Cancer of the bush or salvation for our cities? Fly-in, fly-out and drive-in, drive-out workforce practices in Regional Australia

Labour mobility Fly-in fly-out workers Rural conditions Rural and remote communities Employment Population Economics Australia

The Mayor of Kalgoorlie called the workforce practice of ‘fly-in, fly-out/drive-in, drive-out’ (FIFO/DIDO) the ‘cancer of the bush’. He claimed, and many others agreed, that it is eroding the way of life in traditional mining communities like Kalgoorlie, Karratha, Mount Isa, Broken Hill and Moranbah.

In a different light, FIFO/DIDO is presented as offering work opportunities to ease unemployment in cities and coastal areas, spreading the wealth of the resources industry and raising the question: could this be the salvation for our cities?

A century ago, many country people migrated to the cities in search of work as technology dictated less jobs on the land.

A century later, many see jobs being created in the mining sector in inland Australia with many of those jobs being taken up by city or coastal people who do not live where they work (FIFO/DIDO).

There are warning signs for inland Australia, particularly in those areas that are relatively closely settled, as well as opportunities for coastal regional centres. Obviously, some areas of remote Australia can only be serviced by FIFO/DIDO workforces, but many communities are concerned about the negative impacts on their towns and feel that although they may be the site of the resource activity, they not a major beneficiary.

This inquiry heard extensive arguments from both sides of the debate – the benefits that the high wages and time at home bring to FIFO/DIDO workers and their families, and the damage that the practice is doing to the prosperity of some of those in regional communities.

Above all else, this inquiry heard the mantra of ‘choice’ – that choice must be provided to workers to fuel the high-speed mining economy. However, the work practice is eroding the liveability of some regional communities to such an extent that it is increasingly removing the choice to ‘live-in’ rather than simply ‘cash-in’. The subsidisation of FIFO/DIDO work practices through taxation concessions to mining corporations distorts the capacity of workers to make the choice to live and work in regional communities and in fact encourages the practice.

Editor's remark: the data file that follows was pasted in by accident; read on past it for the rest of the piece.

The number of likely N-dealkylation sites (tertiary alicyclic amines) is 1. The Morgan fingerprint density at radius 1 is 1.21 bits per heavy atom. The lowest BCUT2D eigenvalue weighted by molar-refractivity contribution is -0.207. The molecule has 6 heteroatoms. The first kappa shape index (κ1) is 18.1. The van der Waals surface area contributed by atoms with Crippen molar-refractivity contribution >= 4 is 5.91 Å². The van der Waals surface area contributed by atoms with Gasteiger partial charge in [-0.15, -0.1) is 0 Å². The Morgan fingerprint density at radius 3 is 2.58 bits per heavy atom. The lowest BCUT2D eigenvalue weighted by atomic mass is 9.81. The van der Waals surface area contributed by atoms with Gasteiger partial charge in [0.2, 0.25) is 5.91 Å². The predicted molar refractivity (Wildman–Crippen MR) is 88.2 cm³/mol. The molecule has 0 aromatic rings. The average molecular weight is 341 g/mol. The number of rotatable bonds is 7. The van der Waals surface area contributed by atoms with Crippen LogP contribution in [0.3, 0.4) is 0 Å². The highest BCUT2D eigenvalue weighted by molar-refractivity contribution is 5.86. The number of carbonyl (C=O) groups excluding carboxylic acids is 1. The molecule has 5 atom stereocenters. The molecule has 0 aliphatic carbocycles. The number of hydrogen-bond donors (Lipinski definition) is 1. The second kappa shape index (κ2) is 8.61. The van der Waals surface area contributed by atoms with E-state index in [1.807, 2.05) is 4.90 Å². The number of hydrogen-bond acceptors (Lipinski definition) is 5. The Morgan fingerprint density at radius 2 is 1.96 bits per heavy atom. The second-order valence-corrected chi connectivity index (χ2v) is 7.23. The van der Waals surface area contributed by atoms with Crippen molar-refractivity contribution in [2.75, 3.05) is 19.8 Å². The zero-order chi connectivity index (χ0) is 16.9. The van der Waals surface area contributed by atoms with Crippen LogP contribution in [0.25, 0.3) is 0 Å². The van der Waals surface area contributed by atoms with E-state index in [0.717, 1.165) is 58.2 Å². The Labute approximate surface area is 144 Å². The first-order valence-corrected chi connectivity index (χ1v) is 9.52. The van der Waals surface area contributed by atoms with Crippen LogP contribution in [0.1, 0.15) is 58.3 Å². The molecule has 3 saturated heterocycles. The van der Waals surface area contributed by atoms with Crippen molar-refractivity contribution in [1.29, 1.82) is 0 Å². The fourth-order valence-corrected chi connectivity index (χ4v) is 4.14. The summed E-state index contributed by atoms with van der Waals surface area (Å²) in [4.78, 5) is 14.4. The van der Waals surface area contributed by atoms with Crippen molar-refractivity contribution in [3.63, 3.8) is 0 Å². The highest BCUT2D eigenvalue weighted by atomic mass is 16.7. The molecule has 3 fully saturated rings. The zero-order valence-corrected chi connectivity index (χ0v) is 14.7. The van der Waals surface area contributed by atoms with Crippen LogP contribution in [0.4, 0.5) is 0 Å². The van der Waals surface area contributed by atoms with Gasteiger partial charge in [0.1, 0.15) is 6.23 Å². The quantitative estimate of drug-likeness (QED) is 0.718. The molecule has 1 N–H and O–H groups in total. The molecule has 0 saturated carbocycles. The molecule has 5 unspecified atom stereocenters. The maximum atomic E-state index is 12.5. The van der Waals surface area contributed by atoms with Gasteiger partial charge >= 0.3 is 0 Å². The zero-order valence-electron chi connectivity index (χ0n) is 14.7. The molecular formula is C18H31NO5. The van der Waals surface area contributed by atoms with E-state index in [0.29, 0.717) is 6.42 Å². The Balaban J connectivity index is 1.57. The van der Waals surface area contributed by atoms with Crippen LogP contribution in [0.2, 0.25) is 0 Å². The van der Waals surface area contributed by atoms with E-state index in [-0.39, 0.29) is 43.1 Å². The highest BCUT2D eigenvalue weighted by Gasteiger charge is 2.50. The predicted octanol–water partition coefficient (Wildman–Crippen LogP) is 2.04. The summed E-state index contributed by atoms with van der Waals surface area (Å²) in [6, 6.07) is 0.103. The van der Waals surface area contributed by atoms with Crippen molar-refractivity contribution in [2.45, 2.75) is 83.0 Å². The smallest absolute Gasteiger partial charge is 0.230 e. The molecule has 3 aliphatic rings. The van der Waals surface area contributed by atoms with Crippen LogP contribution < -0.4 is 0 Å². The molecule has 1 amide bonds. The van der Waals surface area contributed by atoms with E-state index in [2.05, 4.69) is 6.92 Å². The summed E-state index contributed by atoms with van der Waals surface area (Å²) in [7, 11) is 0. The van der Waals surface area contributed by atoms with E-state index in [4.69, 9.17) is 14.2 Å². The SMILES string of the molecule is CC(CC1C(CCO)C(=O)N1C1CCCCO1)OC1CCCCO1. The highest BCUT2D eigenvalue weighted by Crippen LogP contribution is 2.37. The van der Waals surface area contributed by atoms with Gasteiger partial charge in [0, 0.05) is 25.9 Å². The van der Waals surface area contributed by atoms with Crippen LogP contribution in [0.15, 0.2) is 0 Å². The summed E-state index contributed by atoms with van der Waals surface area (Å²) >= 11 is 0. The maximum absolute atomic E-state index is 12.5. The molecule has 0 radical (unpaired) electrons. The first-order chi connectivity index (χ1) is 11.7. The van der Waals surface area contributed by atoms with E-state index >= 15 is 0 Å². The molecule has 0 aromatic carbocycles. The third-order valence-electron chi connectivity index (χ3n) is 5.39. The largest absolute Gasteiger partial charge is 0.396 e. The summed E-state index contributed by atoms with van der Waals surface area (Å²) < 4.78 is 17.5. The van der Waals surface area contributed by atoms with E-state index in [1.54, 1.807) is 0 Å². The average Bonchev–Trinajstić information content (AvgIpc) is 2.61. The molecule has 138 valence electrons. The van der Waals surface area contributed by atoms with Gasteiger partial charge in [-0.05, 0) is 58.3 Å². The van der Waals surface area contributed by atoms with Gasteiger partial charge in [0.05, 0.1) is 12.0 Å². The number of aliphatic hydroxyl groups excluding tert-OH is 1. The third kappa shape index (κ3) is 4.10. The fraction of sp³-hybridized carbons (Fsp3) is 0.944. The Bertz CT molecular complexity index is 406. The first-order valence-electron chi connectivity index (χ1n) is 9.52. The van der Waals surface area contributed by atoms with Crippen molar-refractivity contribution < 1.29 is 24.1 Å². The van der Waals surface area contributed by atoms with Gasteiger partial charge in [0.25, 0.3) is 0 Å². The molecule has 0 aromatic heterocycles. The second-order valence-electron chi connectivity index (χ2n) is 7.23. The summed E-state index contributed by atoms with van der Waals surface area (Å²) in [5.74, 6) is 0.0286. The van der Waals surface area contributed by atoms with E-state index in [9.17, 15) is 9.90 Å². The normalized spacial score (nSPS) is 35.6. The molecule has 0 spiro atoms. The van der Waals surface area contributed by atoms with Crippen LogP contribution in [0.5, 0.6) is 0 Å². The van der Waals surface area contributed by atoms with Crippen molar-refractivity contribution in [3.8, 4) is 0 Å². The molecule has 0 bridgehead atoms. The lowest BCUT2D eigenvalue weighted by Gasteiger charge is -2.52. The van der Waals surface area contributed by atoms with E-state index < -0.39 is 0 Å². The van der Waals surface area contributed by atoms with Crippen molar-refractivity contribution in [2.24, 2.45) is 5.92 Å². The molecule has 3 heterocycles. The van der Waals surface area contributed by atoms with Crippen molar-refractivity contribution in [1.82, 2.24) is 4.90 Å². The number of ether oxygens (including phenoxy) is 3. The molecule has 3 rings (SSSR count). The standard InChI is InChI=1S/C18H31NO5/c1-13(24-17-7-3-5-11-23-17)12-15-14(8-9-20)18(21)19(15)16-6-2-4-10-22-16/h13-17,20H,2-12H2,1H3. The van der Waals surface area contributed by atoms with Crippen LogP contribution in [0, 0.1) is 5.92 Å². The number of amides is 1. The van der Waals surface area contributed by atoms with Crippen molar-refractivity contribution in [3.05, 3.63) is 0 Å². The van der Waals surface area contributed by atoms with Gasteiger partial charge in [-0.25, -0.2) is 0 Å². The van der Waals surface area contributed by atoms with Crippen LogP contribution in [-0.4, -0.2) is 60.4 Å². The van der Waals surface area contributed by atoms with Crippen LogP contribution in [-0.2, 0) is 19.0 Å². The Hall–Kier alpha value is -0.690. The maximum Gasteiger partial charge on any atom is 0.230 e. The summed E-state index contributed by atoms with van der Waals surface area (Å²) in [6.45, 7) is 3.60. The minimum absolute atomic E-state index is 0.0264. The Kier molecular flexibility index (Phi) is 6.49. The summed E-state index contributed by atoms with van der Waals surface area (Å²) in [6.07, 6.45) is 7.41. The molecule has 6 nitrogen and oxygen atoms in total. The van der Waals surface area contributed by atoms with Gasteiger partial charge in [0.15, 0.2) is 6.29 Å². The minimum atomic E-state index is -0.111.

Despite the rapid increase in FIFO/DIDO workers in Australia and the impact the practice is having on regional communities, state and federal governments and some companies appear to be oblivious to the damage that it is causing to the lives of regional people, FIFO/DIDO workers and their families.

Some regional communities see an opportunity to become a hub for FIFO/DIDO services. The report examines the implications to those towns and the towns to which the workers travel and highlights challenges for all levels of government.

Policy makers must develop a policy mix that ensures the FIFO/DIDO work practice does not become the dominant practice, as it could lead to a hollowing out of established regional towns, particularly those inland.

The Committee commenced this inquiry not knowing what it would find. What the inquiry found was a dearth of empirical evidence. This means that the state and federal governments have no capacity to respond to this phenomenon in a way that will support regional communities. Corporate employment choices have become the regional Australia policy of many governments and this is simply unacceptable.

There are simple and practical measures that can be put in place to provide more incentive for FIFO/DIDO workers to become residential workers but foremost, governments at all levels must acknowledge that, for some communities – particularly those traditional resource communities, FIFO/DIDO is a cancer.

Regional communities need a champion. This report calls for that champion. It recognises that there are some circumstances where FIFO/DIDO is warranted – for construction and very remote operations. But for operational positions located near existing regional communities, every effort should be made to make FIFO/DIDO the exception rather than the rule.

The same resource companies operating in Australia demonstrated, both in Canada and Mongolia, that they are capable of operating profitably while building regional communities and this report challenges them to extend this approach to their Australian operations.

The inquiry also heard evidence about the use of FIFO/DIDO in delivering remote health services and the benefits that this can bring for both medical practitioners and small communities without the population to support full-time medical specialists. The report supports measures to encourage the continuation of this service provision, as long as it is not at the expense of regional healthcare.

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